>>Not quite true.  C sharp and D flat do share the same >>pitch but


Actually....
The tempering of the major scale isn't perfect and those notes aren't exactly the same.

Not that anybody here likes being nitpicky ;)

Damian
Sunday, November 09, 2003

" those notes aren't exactly the same"

Odd, my piano has only one key for both notes. Anybody have a link to more information? I thought I knew something about music, but never heard this.

sgf
Sunday, November 09, 2003

http://www.albany.edu/piporg-l/tmprment.html

anon
Sunday, November 09, 2003

Dammit, is there ANYTHING that math and physics can't screw up?

Philo

Philo
Sunday, November 09, 2003

Not wanting to sound condescending, just curious.

I assumed everyone new immediately that c# was pronounced c-sharp. Yes I did music all through highschool. I know the # is also called 'hash' (never heard bang though) but just looking at it it was obvious it was a sharp (because with the choice between c-sharp and c-hash, sharp made more sense).

Is it really non-obvious? Is the fact that # = sharp not well known?

Aussie Chick
Sunday, November 09, 2003

# is pronounced "octothorpe"

http://dictionary.reference.com/search?q=octothorpe

Ron
Sunday, November 09, 2003

The Unicode name of # is NUMBER SIGN (alternate: pound sign, hash, crosshatch, octothorpe).

It's not the same as ? which is MUSIC SHARP SIGN (alternate: z notation infix bag count).

I suppose if Microsoft had written it C? we'd have people claiming it was really "C Z Notation Infix Bag Count".

Nate Silva
Monday, November 10, 2003

The ? in the above is Unicode U+266F, which isn't present in this web page's windows-1252 encoding. Maybe this will work: &#x266F; or &#9839;

Nate Silva
Monday, November 10, 2003

Interestingly enough, the Windows Character Map jumps from 266B to E801

Philo

Philo
Monday, November 10, 2003

Philo: Try Arial Unicode. And Character Map doesn't display code points in numeric order so use the "Go to Unicode" box.

Nate Silva
Monday, November 10, 2003

Oh cool - thanks!

So:
Pound = #
Sharp = Pound rotated 15 degrees CCW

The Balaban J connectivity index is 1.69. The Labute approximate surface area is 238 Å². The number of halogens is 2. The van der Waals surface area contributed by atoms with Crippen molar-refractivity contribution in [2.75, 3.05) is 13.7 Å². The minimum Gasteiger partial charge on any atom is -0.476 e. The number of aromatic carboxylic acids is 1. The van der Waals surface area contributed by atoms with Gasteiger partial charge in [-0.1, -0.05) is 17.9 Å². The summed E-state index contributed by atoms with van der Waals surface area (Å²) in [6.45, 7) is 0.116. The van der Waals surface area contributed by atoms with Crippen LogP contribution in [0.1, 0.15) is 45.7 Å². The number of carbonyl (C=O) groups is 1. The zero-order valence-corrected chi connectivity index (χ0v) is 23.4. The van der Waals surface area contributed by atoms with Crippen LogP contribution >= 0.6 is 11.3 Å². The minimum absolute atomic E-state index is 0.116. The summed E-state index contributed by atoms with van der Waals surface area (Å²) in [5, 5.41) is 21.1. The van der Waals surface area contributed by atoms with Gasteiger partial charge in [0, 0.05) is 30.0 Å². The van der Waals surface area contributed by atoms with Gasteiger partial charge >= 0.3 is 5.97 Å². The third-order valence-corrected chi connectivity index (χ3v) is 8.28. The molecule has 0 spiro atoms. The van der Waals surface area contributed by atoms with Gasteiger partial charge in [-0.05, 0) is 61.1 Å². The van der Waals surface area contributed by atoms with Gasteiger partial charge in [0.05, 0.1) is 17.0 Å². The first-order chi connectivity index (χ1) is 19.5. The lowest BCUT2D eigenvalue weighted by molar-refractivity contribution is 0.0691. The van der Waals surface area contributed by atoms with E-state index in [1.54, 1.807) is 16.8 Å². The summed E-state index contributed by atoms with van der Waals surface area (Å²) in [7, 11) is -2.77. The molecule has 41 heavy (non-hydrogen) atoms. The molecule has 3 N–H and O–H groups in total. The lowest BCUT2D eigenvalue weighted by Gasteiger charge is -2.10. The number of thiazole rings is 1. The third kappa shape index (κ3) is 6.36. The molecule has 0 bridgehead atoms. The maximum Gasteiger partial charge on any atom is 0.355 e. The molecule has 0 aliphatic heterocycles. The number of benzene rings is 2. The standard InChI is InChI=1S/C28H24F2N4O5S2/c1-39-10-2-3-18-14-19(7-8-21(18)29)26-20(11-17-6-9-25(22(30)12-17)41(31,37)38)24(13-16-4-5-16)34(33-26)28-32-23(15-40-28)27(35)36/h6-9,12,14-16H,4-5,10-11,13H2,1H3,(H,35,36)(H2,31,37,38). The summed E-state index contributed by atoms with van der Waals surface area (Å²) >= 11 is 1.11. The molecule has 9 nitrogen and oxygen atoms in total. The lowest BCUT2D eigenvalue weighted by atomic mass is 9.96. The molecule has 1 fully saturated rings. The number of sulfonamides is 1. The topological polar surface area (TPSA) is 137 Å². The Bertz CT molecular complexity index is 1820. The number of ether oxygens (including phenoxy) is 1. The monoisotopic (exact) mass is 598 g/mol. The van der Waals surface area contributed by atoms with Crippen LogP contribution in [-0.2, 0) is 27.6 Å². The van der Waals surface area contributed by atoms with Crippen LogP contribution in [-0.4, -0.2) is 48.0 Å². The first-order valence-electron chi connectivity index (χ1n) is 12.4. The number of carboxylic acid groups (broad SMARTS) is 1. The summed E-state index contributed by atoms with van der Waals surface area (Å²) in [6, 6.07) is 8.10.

Sharpe = Sean Bean

?

Philo

Philo
Monday, November 10, 2003

No, pound = something else which doesn't appear on this kbd.


Monday, November 10, 2003

We all call it C hash. Mostly just to take the piss.

Mr Jack
Monday, November 10, 2003

Pound = £ (Alt+156)

Fernanda Stickpot
Monday, November 10, 2003

The tempering article was great. I've never heard of this even though I've played a lot of music.

I knew that the blues scale wasn't the same going up and down, but not major and minor.

pdq
Monday, November 10, 2003


I always liked the explaination that # was sharp because it was all pointy and looked like it might cut you if you picked it up.

Bill Tomlinson
Monday, November 10, 2003

I was listening to MSDN-TV talking about it, and on one of the episodes the guy explained that on the box the # is in the correct position (slightly raised etc), but they were unable to do this on the computer screen.

does make you wonder, someone must have liked it enough to go with it, even though it could not be produced correctly using ASCII text

Aussie Chick
Monday, November 10, 2003

If we use A=440 HZ then C#=Db because it's no logic to  use only  one fixed note ! Or G##=A like C#=Db...

Dimitrov(violinist)

latchezar_d@yahoo.com

Dimitrov L.
Sunday, April 04, 2004

If you fix one note, the rest all fall into place.  Anyway, it is much easier with Pythagoras's rule of thirds to start a new octave, then use circles of fifths and fourths from those base points to find the other notes, you will see that the sharps and flats don't line up, but who here can honestly tell the difference between 440Hz and 441Hz [I can start to tell when it gets about 4 or 5 Hz off, and I have good ears]

tonsofpcs
Friday, June 18, 2004